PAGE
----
It's been a couple of years since Campagnolo introduced their new Ultra Torque crank design, but it wasn't until recently that we decided to try it out on one of our bikes.  We eventually opted for an alloy version of the Centaur Compact crankset, with 50/34 rings, for our Campy-equipped Rivendell Road.

Why did it take so long? Several reasons.  We we skeptical of the new design, which relies on two sets of teeth meshing together perfectly where the halves of the split bottom bracket spindle meet inside the frame.  Experts in mechanical design that we talked to told us the design would creak,  because the joint had to meet with a level of accuracy that couldn't be obtained with typical bicycle construction.

We were also put off by the price--Ultra Torque originally came out only in carbon, ensuring that the price would remain high.  But when the Centaur version came out in alloy, the price came down to a level we could afford and we had the chance to put an alloy crankset on the Rivendell (something we'd been meaning to do for a while).

So ... presented below the photos are our notes on installing and using Campagnolo's newest design.

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The unboxing, step 1
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The crankset and various instructions and warranty papers
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Other side of the crankset,
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Out of the box. each crankarm is permanently attached to half of the bottom bracket spindle.
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Another view of the crankset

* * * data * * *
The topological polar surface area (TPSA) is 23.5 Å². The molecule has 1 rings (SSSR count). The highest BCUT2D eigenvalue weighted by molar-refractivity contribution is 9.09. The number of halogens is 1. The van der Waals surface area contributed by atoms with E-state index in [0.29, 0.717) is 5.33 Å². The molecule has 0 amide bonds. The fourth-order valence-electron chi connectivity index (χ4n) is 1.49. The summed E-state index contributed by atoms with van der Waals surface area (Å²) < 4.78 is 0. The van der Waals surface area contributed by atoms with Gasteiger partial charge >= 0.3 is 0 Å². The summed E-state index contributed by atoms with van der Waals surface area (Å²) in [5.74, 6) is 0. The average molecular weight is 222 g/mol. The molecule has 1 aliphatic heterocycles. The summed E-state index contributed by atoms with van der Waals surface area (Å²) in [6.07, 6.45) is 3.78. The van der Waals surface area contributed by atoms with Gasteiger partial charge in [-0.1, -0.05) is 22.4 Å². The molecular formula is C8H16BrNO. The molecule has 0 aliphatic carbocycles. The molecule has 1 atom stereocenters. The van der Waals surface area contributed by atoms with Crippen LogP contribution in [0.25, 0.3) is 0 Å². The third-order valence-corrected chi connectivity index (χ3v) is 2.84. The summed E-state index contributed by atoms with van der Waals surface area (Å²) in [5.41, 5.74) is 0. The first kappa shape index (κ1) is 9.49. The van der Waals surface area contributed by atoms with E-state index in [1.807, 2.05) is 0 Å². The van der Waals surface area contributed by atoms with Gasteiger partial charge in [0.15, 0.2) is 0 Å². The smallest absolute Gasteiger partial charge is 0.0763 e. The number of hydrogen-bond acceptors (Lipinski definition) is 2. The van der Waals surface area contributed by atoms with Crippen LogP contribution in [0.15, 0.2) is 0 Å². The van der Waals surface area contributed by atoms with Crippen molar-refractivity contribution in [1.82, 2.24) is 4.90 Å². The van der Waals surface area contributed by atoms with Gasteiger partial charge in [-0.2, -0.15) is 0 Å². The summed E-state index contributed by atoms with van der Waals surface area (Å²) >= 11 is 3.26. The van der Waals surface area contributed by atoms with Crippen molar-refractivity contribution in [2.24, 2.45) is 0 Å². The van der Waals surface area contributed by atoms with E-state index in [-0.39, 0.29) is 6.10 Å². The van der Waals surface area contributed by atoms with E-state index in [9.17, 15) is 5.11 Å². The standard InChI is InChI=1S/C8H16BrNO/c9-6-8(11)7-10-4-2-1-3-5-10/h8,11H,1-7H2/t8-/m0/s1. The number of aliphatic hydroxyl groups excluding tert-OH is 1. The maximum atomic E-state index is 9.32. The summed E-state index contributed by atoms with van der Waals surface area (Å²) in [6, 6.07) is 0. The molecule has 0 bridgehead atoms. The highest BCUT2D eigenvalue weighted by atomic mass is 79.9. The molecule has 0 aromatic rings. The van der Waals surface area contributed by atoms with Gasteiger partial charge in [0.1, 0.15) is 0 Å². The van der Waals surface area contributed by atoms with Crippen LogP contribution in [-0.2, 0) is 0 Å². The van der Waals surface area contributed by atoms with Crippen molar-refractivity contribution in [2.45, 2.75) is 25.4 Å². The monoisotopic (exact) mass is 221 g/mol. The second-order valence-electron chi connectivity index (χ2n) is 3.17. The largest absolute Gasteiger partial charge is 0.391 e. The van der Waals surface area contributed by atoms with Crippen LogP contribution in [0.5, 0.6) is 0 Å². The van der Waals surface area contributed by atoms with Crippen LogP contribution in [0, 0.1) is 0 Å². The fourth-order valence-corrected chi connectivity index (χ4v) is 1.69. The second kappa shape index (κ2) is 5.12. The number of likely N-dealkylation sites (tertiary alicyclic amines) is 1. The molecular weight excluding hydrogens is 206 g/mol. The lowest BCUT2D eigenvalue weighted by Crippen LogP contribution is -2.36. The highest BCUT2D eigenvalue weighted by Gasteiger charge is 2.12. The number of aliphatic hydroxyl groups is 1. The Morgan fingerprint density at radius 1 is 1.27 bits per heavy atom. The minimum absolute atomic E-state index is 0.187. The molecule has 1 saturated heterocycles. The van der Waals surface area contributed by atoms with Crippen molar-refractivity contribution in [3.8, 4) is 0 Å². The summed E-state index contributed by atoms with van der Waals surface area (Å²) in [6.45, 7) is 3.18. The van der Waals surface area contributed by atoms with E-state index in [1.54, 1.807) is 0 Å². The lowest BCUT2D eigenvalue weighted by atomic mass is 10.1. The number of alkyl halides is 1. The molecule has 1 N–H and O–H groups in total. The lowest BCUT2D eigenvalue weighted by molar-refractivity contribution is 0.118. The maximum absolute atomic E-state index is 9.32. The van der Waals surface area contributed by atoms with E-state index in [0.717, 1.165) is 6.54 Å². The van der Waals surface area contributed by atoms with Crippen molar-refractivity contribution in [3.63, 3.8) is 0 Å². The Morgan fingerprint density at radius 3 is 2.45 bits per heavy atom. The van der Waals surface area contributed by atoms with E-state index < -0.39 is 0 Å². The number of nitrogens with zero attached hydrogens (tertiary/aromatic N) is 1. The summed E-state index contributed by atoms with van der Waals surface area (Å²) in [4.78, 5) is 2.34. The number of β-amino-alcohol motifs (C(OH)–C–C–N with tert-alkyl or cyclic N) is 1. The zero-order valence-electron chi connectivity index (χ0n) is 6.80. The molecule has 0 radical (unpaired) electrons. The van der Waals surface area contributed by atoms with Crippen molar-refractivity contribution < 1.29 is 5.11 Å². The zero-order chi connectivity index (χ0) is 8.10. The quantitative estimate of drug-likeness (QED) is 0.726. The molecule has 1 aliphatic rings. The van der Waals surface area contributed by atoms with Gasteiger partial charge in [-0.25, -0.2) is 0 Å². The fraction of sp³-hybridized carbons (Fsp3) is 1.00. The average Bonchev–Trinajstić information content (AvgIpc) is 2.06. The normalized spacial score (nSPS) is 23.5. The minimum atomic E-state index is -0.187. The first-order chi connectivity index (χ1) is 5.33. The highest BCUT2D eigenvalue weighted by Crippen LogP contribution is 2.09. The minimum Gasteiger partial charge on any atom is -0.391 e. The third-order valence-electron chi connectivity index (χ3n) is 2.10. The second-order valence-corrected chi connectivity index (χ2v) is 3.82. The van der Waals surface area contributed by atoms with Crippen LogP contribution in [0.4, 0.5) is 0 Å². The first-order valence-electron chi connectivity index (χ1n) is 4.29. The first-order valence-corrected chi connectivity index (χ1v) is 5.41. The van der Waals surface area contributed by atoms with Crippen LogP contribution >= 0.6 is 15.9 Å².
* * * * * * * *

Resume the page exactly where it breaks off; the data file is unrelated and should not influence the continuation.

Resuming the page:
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Grey plastic protects the crankset during shipping and installation
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Outboard bearings
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The bearings install with this tool.
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This tooth pattern should look familiar; it also fits S-parts
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The carbon FSA crankset we took off the Rivendell
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Before the FSA comes off.
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Our bottom bracket measured out at slightly less than the standard 68mm width.
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Outboard bearings installl very easily.
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Clearly visible here is the "wavy washer" that takes up slack for bottom brackets slightly narrower than spec (like ours)
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One bolt holds the two halves of the crankset together. We used a torque wrench. Note: The bolt installs from the other side, not as shown above.
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Finished install.
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Last step, taking off the protective tape.

The Install